When will Saudi Arabia Sign Peace with Israel?


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(Photo:  The man in a white robe waving to the crowd is late Saudi King Faisal on his visit to Jerusalem in 1966. The man in suit and Arab headdress is late King Hussein of Jordan.)



Saudi Arabia’s new policy, Vision 2030, requires a newer foreign policy on Palestinians


Today, 78 years ago, the founder of Saudi Arabia King Abdulaziz Ibn Saud met with US President Franklin Roosevelt, aboard USS Quincy in the Red Sea. In the meeting that established an enduring alliance between the two countries, Ibn Saud said that the immigration of Jews to Palestine, and their purchase of land, were a threat to Arabs. The Saudi leader proposed that Jewish refugees be settled in countries of the defeated Axis. He said that “the Arabs and Jews could never cooperate,” and that “the Arabs would choose to die rather than yield their lands to the Jews.”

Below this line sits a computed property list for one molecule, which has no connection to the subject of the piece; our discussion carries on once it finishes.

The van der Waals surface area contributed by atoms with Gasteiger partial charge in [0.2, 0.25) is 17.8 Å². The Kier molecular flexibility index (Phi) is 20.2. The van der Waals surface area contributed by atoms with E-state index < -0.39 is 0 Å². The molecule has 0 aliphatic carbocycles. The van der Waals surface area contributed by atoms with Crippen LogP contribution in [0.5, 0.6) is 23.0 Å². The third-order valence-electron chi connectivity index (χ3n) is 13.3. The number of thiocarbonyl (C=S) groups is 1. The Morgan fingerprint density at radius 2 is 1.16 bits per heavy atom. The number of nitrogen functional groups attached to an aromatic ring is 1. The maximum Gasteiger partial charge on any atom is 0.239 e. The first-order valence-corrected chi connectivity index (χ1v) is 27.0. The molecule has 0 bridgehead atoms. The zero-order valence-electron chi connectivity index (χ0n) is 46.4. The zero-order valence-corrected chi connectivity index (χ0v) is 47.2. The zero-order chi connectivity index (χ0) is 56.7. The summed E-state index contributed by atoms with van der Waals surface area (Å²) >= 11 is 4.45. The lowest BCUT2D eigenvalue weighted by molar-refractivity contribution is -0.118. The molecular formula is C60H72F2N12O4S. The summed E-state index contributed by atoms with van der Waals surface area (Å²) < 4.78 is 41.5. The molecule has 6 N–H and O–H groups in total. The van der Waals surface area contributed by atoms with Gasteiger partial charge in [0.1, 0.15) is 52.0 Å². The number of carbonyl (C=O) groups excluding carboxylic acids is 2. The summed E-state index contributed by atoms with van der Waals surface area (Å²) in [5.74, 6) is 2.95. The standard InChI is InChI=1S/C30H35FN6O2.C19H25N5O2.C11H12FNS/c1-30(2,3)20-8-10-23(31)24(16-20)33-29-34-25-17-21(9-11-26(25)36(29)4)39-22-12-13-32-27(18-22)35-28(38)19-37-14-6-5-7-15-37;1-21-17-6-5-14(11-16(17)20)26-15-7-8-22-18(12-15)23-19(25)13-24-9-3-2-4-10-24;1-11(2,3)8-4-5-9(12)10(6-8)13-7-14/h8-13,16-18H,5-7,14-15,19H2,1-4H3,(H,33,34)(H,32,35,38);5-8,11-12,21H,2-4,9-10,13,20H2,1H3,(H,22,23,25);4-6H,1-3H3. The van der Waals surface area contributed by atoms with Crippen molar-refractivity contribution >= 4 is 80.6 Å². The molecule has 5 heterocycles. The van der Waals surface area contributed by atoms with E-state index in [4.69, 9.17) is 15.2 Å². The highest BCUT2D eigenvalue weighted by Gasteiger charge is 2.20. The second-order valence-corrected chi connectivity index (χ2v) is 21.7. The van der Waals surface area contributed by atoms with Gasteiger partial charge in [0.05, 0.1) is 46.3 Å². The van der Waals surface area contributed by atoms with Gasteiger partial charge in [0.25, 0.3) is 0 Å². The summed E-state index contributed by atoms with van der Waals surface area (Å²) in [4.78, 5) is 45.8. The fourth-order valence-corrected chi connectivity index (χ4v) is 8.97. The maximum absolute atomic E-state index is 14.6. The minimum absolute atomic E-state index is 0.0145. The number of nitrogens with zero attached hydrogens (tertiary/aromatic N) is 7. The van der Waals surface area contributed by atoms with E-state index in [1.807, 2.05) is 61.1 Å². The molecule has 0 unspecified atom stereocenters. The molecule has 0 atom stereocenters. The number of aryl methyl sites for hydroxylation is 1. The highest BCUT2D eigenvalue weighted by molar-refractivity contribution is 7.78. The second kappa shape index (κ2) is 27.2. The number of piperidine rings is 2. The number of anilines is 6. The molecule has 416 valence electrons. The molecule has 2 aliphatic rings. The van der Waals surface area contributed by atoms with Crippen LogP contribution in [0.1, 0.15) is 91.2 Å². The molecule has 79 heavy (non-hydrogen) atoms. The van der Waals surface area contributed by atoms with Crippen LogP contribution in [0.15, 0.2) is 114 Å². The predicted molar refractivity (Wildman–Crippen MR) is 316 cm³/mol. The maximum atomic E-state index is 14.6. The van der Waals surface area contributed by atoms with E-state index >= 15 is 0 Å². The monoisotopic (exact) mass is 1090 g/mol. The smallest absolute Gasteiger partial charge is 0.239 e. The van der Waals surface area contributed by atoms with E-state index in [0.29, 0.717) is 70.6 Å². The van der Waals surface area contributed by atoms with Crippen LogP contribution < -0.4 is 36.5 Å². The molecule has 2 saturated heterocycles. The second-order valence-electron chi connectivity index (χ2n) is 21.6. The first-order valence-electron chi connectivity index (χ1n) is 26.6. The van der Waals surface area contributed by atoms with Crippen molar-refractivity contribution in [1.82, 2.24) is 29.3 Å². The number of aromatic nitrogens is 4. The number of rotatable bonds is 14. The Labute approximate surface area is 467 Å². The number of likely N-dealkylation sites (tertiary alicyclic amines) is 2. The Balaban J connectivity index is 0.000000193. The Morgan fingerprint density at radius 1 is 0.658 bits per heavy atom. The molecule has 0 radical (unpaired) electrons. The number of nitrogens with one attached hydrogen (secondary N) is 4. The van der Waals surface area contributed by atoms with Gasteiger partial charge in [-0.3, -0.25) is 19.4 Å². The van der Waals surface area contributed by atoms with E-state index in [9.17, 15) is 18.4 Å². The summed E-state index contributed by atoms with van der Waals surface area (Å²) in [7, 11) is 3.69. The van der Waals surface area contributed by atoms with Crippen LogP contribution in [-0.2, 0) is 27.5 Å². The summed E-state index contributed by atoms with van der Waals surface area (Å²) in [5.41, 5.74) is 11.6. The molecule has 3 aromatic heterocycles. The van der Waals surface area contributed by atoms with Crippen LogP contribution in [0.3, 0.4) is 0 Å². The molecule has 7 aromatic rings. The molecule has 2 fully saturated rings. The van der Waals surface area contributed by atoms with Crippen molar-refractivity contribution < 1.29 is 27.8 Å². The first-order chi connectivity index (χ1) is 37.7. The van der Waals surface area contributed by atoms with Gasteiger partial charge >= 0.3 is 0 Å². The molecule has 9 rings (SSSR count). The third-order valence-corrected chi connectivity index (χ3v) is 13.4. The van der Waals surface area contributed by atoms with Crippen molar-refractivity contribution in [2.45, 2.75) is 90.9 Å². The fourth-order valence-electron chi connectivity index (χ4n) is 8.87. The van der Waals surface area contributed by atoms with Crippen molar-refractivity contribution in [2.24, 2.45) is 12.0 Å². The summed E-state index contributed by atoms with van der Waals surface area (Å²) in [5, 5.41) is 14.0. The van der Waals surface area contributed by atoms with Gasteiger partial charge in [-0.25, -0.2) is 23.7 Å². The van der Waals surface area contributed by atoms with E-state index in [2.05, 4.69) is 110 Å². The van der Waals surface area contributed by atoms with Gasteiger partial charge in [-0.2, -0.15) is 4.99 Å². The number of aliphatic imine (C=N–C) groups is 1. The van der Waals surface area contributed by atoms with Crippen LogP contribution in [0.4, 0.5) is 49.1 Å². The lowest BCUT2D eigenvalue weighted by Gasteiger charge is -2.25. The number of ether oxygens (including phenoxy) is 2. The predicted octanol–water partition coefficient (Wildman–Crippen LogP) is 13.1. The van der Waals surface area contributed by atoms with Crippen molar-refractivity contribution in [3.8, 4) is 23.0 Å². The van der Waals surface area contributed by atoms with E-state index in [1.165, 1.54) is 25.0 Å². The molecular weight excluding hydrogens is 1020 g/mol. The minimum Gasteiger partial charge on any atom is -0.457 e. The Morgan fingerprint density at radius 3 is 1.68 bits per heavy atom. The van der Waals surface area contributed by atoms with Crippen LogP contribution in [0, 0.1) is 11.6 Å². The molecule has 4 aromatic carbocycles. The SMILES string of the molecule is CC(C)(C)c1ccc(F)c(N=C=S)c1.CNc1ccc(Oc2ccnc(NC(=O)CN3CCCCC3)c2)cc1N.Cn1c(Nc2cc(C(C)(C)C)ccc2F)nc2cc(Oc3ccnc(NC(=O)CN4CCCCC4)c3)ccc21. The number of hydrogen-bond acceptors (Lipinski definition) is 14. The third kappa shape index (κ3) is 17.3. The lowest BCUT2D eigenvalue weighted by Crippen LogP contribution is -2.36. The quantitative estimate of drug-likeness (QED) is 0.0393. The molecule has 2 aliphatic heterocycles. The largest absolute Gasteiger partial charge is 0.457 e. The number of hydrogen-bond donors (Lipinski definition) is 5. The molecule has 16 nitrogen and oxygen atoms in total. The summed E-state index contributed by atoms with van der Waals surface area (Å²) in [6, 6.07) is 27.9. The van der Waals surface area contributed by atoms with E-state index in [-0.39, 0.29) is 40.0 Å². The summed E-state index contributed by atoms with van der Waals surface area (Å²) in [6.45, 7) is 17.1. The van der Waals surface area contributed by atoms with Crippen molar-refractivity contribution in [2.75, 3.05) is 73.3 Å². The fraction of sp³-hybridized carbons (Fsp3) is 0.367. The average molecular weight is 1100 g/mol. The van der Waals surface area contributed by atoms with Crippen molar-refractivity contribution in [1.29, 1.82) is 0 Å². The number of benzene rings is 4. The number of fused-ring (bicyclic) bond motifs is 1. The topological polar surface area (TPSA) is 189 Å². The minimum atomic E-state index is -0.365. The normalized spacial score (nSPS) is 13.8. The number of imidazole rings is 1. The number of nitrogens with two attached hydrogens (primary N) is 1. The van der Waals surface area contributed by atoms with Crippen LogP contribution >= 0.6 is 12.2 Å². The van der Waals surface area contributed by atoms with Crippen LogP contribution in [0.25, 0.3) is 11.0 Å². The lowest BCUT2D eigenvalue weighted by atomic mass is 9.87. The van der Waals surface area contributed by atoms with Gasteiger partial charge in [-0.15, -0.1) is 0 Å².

The late Saudi king was not speaking out of solidarity with the Palestinians but on their behalf and the behalf of Arabs and Muslims. Back then, states were different. They were expansionist, and the Saudis were a leading expansionist power. After reestablishing the Saudi state, Ibn Saud expanded in Najd, defeated the Shammar tribe in Hail and married a Hail women with whom he fathered future King Abdullah. Ibn Saud also wrestled the Hijaz from the Hashemites and decimated the Muslim Brotherhood.

Per the tribal code, the defeated pledged allegiance to the victor, giving Ibn Saud sovereignty over their lands that stretched from Hail, in northwest Saudi Arabia, all the way northward to central Syria. When Ibn Saud tried to annex these lands, France and Britain blocked him. France took Syria while the British got Jordan.

European seizure of tribal territory of the likes of the Ruwwala and the ‘Niza did not deter Ibn Saud from granting members of these tribes Saudi nationality, including to those who lived in Iraq, Syria and Jordan. Ibn Saud saw himself as the leader of the Arabs, and that was why he raised the Palestinian issue with Roosevelt.